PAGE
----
Hurricane Irma Heads Toward Miami As Forecasters Downgrade Storm To Category 4

  • Download
  • <iframe src="https://www.npr.org/player/embed/549549914/549549915" width="100%" height="290" frameborder="0" scrolling="no" title="NPR embedded audio player">
  • Transcript

Simply going up in pitch at the end of a sentence can transform a statement into a question. Lizzie Roberts/Ikon Images/Getty Images hide caption

toggle caption
Lizzie Roberts/Ikon Images/Getty Images

Really? Really. How Our Brains Figure Out What Words Mean Based On How They're Said

  • Download
  • <iframe src="https://www.npr.org/player/embed/545711940/545901949" width="100%" height="290" frameborder="0" scrolling="no" title="NPR embedded audio player">
  • Transcript

Rats and people may rely on "metamemory" in a variety of different ways, scientists say. For a rat, it's likely about knowing whether you remember that predator in the distance; for people, knowing what we don't know helps us navigate social interactions. fotografixx/Getty Images/iStockphoto hide caption

toggle caption
fotografixx/Getty Images/iStockphoto

From Rats To Humans, A Brain Knows When It Can't Remember

  • Download
  • <iframe src="https://www.npr.org/player/embed/539761740/540652630" width="100%" height="290" frameborder="0" scrolling="no" title="NPR embedded audio player">
  • Transcript

Professional fighter Gina Mazany practices during a training session at Xtreme Couture Mixed Martial Arts in Las Vegas. She well remembers her first concussion — which came in her first fight. "I was throwing up that night," Mazany says. Bridget Bennett for NPR hide caption

toggle caption
Bridget Bennett for NPR

Female Athletes Are Closing The Gender Gap When It Comes To Concussions

  • Download
  • <iframe src="https://www.npr.org/player/embed/538294331/538970970" width="100%" height="290" frameborder="0" scrolling="no" title="NPR embedded audio player">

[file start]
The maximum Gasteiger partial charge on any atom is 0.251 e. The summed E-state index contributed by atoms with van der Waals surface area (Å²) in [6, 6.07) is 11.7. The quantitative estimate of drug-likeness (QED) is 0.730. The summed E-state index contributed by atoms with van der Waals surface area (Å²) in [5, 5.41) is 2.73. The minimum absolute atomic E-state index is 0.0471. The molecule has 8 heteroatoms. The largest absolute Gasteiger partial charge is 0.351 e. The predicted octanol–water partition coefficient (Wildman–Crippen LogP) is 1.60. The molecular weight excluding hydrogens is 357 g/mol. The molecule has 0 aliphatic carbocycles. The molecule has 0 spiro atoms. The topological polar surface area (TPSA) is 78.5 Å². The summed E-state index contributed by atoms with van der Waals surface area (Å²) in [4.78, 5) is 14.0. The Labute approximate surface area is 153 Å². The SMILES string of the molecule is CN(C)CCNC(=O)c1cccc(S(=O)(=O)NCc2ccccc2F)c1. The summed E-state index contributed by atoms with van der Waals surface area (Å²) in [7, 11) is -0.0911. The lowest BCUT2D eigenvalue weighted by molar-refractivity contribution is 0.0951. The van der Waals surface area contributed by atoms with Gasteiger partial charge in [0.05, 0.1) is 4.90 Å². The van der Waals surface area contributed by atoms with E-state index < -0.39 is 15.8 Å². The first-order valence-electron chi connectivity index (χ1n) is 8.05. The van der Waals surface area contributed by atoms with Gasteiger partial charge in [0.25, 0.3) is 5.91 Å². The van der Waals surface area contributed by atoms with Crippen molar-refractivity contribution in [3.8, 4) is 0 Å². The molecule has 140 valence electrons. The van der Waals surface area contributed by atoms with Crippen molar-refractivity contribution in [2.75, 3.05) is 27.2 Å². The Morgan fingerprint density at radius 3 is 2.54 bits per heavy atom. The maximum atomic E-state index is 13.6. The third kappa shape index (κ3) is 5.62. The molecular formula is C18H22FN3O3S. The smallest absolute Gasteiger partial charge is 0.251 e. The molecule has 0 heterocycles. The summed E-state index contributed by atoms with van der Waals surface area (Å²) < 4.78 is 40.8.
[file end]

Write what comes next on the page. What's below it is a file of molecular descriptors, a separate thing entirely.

• Transcript

Glioblastomas are the most common malignant brain tumor. About 12,000 people in the U.S. are diagnosed with the cancer every year. Sherbrooke Connectivity Imaging Lab/Science Source hide caption

toggle caption
Sherbrooke Connectivity Imaging Lab/Science Source

John McCain Was Diagnosed With A Glioblastoma, Among The Deadliest Of Cancers

  • Download
  • <iframe src="https://www.npr.org/player/embed/538295015/538370727" width="100%" height="290" frameborder="0" scrolling="no" title="NPR embedded audio player">
  • Transcript

New research finds that African-Americans who grow up in harsh environments and endure stressful experiences are much more likely to develop Alzheimer's or some other form of dementia. Leland Bobbe/Getty Images hide caption

toggle caption
Leland Bobbe/Getty Images

Stress And Poverty May Explain High Rates Of Dementia In African-Americans

  • Download
  • <iframe src="https://www.npr.org/player/embed/536935957/537509513" width="100%" height="290" frameborder="0" scrolling="no" title="NPR embedded audio player">
  • Transcript
Jennifer Qian for NPR

Listen to the Invisibilia episode

  • Download
  • <iframe src="https://www.npr.org/player/embed/533834764/534098045" width="100%" height="290" frameborder="0" scrolling="no" title="NPR embedded audio player">